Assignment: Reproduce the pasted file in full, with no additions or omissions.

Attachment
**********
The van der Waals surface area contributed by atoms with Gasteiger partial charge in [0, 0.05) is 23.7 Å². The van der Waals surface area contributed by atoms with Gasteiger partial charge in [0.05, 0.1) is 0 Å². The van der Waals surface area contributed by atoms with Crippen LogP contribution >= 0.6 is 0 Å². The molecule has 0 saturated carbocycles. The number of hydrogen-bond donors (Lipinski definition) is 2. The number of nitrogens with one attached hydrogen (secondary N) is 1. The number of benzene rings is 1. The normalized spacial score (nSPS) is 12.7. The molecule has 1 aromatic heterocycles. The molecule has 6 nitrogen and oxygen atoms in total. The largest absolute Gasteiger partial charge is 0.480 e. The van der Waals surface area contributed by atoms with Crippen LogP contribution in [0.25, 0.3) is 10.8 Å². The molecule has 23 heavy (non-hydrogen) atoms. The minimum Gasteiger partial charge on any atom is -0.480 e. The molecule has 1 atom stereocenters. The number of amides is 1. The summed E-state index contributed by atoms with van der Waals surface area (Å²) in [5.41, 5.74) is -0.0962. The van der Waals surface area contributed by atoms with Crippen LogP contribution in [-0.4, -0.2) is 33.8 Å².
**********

The van der Waals surface area contributed by atoms with Gasteiger partial charge in [0, 0.05) is 23.7 Å². The van der Waals surface area contributed by atoms with Gasteiger partial charge in [0.05, 0.1) is 0 Å². The van der Waals surface area contributed by atoms with Crippen LogP contribution >= 0.6 is 0 Å². The molecule has 0 saturated carbocycles. The number of hydrogen-bond donors (Lipinski definition) is 2. The number of nitrogens with one attached hydrogen (secondary N) is 1. The number of benzene rings is 1. The normalized spacial score (nSPS) is 12.7. The molecule has 1 aromatic heterocycles. The molecule has 6 nitrogen and oxygen atoms in total. The largest absolute Gasteiger partial charge is 0.480 e. The van der Waals surface area contributed by atoms with Crippen LogP contribution in [0.25, 0.3) is 10.8 Å². The molecule has 23 heavy (non-hydrogen) atoms. The minimum Gasteiger partial charge on any atom is -0.480 e. The molecule has 1 atom stereocenters. The number of amides is 1. The summed E-state index contributed by atoms with van der Waals surface area (Å²) in [5.41, 5.74) is -0.0962. The van der Waals surface area contributed by atoms with Crippen LogP contribution in [-0.4, -0.2) is 33.8 Å².